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Authors: Anne Haour and Ruth Galpine

This article considers pottery sherds from three sites in the Makarauci Valley, Niger, dating from AD 1300-1650, with particular focus on tempering practices. The sherds represented two main types: plain vessels with minerals providing a natural temper, and decorated (mainly pleated strip roulette) vessels tempered with vegetal fibres, now burnt out. There is a very strong correlation between this fibre-tempered fabric and decoration. As the contemporaneity of dates suggests both types of clay were available to the potters, the question arises as to why they used fibre-tempered clays for the manufacture of decorated vessels. We consider evidence for fibre-tempering from around the world and suggest that the answer lies in a combination of cultural and technological factors. Decoration served as the marker of a vessel designed for water storage and carrying, and the decoration disguised the pitted and blemished surface of fibre-tempered pots; the porous fabric meant the vessels were lighter to carry and therefore better suited for water transport.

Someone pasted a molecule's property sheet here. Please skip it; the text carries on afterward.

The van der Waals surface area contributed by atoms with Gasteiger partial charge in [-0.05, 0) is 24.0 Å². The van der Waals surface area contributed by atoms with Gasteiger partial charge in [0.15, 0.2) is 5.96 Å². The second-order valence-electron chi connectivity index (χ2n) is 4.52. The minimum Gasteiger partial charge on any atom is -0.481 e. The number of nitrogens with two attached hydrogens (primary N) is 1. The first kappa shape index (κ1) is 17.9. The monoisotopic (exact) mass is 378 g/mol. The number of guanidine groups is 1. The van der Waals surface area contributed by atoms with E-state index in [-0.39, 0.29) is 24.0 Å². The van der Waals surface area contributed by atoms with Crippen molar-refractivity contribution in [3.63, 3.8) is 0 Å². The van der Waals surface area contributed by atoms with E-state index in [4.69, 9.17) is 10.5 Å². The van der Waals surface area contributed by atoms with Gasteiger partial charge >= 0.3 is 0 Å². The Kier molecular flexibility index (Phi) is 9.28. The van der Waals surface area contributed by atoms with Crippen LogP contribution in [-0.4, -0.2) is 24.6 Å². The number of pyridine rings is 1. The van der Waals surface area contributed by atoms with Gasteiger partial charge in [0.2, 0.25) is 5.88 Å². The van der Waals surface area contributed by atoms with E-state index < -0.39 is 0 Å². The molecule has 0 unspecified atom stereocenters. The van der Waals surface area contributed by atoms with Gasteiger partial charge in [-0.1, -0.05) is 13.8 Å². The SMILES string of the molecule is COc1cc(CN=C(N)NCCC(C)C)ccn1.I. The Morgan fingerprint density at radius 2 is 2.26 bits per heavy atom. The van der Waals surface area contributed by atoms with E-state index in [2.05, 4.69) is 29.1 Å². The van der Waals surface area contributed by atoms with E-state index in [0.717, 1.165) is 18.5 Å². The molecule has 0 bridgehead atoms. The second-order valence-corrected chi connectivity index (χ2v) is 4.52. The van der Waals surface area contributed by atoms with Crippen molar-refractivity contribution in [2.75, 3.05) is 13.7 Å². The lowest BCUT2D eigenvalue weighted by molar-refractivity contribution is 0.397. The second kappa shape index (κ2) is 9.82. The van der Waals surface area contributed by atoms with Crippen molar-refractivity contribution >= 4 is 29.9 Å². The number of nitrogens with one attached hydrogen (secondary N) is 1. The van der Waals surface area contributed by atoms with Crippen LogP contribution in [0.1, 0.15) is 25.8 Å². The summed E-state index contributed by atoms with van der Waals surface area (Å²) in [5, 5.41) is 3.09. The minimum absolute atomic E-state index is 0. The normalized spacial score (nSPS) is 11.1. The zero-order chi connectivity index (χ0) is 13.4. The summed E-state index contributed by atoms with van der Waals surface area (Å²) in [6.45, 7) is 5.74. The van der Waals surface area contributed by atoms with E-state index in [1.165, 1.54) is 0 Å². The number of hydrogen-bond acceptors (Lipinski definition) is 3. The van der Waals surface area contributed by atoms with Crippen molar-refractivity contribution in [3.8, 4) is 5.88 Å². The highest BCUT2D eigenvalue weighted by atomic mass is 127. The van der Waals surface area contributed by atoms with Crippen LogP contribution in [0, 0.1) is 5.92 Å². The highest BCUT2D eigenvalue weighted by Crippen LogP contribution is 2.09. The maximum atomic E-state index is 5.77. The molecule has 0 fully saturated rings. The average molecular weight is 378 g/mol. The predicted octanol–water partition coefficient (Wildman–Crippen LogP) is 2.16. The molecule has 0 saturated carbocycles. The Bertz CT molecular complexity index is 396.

In: Journal of African Archaeology
This collection of critical essays is designed to lay the foundations for a new theory of the European avant-garde. It starts from the assumption that not one all-embracing intention of all avant-garde movements - i.e. the intention of “reintegrating art into the practice of life” (Peter Bürger) - but the challenge of new cultural technologies, in particular photography and cinema, constitutes the main driving force of the formation and further development of the avant-garde. This approach permits to establish a theoretical framework that takes into account the diversity of artistic aims and directions of the various art movements and encourages a wide and open exploration of the multifaceted and often contradictory nature of the great variety of avant-gardist innovations.
Following the theoretical foundation of the new approach, individual contributions concentrate on a diverse range of avant-gardist concepts, trends and manifestations from cubist painting and the literary work of Apollinaire and Gertrude Stein to the screeching voices of futurism, dadaist photomontage and film, surrealist photographs and sculptures and neo-avant-gardist theories as developed by the French group OuLiPo. The volume closes with new insights gained from placing the avant-garde in the contexts of literary institutions and psychoanalytical and sociological concepts.